I take Christmas very seriously (although obviously not my pattern writing, as it has taken me 5 months to write this. Last December I was stumped by the question; what Christmas gift do you get for a brother in law with a baby on the way, who loves tracking down vintage kettlebells on e-Bay for his home gym?
Why, a handmade kettlebell rattle of course!
Breaking it down, it is very easy to make - the rattle itself is just a matter of combining a sphere with a rectangle. The fun comes in adding your personal touches, such as the felt number on the front which could be the baby’s age, or their initial.
Read on to learn how to create a crochet kettlebell for a little cutie in your life (or let’s be honest, for an adult in your life would also be fine, just leave out the rattle insert).
WHAT YOU'LL NEED:
- Cotton yarn - I used some lavender milk cotton I bought on Taobao, but anything soft and sturdy would work fine.
- 2mm and 2.5mm crochet hook (or appropriate for your yarn size). The reason why we have two, is that the body sphere needs to be nice and tight so no stuffing can come out, but the handle has a bit more flex for bending into shape if it’s a bit looser in weave.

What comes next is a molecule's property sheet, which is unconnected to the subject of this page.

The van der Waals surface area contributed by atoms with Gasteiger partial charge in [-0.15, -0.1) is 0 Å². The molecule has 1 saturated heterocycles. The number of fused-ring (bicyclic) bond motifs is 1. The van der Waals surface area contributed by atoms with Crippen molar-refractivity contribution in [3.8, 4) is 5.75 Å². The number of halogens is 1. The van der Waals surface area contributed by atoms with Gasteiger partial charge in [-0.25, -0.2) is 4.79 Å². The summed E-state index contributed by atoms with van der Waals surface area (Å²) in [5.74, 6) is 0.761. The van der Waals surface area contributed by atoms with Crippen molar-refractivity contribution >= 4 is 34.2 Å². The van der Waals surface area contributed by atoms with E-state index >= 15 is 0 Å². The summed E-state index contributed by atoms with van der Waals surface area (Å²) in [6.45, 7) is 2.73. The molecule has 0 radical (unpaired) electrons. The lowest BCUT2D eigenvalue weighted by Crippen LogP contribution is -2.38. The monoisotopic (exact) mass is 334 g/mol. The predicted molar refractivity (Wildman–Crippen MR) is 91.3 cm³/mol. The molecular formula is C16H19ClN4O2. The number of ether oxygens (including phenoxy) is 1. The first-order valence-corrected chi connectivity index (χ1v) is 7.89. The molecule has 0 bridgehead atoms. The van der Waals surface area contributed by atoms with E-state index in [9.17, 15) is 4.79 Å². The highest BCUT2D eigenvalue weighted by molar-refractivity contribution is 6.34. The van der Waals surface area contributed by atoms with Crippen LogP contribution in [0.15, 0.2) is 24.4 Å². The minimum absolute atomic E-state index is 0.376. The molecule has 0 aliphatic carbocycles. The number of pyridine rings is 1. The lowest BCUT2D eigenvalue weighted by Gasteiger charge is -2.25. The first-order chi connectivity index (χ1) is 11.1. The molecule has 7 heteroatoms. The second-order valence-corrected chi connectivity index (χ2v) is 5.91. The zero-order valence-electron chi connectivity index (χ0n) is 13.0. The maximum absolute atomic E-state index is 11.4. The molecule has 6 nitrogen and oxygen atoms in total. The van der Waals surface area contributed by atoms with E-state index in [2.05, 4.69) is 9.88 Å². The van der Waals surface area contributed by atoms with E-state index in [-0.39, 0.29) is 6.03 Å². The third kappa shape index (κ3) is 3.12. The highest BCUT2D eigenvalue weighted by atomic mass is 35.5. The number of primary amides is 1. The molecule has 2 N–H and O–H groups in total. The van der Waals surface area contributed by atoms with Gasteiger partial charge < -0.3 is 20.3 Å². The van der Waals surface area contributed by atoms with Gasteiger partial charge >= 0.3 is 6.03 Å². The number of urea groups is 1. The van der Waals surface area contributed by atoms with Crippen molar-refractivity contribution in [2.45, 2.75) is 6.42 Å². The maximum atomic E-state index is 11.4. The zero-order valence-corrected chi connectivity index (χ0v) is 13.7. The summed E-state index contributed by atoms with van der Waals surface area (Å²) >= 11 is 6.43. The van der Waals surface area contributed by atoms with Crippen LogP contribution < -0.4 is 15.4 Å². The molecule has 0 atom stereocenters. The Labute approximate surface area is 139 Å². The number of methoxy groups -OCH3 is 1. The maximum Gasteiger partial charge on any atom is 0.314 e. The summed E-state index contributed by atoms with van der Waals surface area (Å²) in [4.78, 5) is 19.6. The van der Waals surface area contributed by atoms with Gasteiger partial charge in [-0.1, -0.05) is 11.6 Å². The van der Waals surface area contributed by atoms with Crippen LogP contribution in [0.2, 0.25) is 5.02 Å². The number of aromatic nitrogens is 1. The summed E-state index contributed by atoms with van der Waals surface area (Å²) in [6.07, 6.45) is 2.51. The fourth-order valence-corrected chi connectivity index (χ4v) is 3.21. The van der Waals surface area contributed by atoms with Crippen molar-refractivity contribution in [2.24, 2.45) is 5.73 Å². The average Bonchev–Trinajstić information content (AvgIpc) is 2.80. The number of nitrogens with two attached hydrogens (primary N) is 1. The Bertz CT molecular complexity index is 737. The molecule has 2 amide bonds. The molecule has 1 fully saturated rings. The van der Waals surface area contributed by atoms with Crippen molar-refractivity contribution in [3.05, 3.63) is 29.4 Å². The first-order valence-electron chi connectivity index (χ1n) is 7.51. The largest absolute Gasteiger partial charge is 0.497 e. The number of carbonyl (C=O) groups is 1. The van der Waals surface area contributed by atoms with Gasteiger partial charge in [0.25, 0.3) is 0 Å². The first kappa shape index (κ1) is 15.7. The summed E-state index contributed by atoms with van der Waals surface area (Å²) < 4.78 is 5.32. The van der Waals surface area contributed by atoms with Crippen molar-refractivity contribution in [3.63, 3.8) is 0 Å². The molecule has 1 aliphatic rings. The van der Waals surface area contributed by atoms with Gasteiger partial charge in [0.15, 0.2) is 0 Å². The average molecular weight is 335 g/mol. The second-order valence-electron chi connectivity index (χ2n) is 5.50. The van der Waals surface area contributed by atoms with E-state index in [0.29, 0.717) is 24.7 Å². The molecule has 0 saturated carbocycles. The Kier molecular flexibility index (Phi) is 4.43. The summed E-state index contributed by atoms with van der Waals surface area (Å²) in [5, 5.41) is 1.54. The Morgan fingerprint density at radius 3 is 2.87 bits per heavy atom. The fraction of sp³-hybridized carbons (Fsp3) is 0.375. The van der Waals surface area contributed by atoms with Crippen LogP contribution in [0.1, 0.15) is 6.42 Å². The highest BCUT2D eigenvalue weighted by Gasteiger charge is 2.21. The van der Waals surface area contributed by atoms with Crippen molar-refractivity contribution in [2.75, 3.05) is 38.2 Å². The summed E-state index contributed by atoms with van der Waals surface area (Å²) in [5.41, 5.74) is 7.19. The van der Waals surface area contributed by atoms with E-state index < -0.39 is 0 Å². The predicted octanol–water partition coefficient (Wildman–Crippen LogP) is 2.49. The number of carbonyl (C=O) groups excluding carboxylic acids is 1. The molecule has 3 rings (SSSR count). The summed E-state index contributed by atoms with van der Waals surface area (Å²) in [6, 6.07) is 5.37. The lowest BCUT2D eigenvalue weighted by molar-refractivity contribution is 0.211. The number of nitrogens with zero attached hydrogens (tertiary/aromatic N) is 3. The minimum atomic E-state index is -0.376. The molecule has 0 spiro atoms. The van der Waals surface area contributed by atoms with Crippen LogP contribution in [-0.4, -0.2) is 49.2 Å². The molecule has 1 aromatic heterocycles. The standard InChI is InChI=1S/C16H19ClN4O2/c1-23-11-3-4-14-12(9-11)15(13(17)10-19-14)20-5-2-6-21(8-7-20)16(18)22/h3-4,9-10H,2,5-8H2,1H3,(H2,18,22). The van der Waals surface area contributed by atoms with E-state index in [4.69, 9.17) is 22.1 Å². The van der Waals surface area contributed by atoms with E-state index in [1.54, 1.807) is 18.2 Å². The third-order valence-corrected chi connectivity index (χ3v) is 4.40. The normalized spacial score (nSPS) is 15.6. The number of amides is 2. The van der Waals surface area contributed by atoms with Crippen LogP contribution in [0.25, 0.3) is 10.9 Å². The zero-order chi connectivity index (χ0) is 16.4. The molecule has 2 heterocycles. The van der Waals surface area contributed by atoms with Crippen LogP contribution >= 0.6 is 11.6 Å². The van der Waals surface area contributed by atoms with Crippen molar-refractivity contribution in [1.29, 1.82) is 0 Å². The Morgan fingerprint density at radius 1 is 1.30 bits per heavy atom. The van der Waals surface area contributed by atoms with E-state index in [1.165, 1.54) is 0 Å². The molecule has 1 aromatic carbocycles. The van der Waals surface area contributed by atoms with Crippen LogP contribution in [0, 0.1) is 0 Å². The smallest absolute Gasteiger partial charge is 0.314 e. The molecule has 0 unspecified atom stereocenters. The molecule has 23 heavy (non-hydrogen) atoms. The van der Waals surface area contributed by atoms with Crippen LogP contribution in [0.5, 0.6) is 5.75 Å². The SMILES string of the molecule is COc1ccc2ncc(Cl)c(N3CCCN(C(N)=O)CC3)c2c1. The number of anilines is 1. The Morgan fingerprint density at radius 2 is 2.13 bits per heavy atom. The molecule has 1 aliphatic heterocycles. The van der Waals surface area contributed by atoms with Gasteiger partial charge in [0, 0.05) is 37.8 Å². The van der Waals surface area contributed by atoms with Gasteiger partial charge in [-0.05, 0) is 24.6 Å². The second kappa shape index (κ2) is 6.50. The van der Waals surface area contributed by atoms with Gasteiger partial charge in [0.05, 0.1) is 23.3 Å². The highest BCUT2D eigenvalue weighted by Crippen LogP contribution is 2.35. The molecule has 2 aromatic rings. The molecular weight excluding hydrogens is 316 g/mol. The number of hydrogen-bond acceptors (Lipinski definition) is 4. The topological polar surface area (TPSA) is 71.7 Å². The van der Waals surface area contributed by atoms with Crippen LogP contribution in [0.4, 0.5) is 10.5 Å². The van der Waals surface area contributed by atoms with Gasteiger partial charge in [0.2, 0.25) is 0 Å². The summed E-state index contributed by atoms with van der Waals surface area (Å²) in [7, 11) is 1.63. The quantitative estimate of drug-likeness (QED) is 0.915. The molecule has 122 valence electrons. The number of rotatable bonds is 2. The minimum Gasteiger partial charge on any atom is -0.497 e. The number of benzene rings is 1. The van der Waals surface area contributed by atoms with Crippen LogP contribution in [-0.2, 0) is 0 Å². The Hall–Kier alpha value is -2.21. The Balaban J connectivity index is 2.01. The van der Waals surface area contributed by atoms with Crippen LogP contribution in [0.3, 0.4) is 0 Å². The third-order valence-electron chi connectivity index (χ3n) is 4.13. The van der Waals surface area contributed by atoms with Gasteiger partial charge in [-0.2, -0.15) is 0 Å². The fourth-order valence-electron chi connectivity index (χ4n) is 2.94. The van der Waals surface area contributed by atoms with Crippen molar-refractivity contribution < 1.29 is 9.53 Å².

- Felt and thread to add any decoration, such as a number
- Polyester fibrefill
- Scissors to trim
- Yarn needle
STITCHES YOU’LL NEED TO KNOW:
- Chain - CH
- Single crochet - SC (single crochet in UK/AU terms)
- Increase - INC (2 x sc into the same stitch so that the number of stitches grows)
- Invisible decrease - DEC (Picking up the front loop only from the next two stitches and sc them together - so the number of stitches decreases)
Crocheting the Base:
First of all, let’s make the sphere that is the base of the kettlebell. For this piece, will will be working in a continuous spiral rather than row by row.
Round 1: Create a slip knot and chain 2, 6 sc into the second chain from the hook (6 stitches)
TIP: If you would prefer, you could start off with a magic ring and 6 sc into the ring - this is just my personally preferred method.
Round 2: Inc all around (12)
Round 3: *Inc, sc*, repeat from * six times (18)
Round 4: *Inc, 2 x sc*, repeat from * six times (24)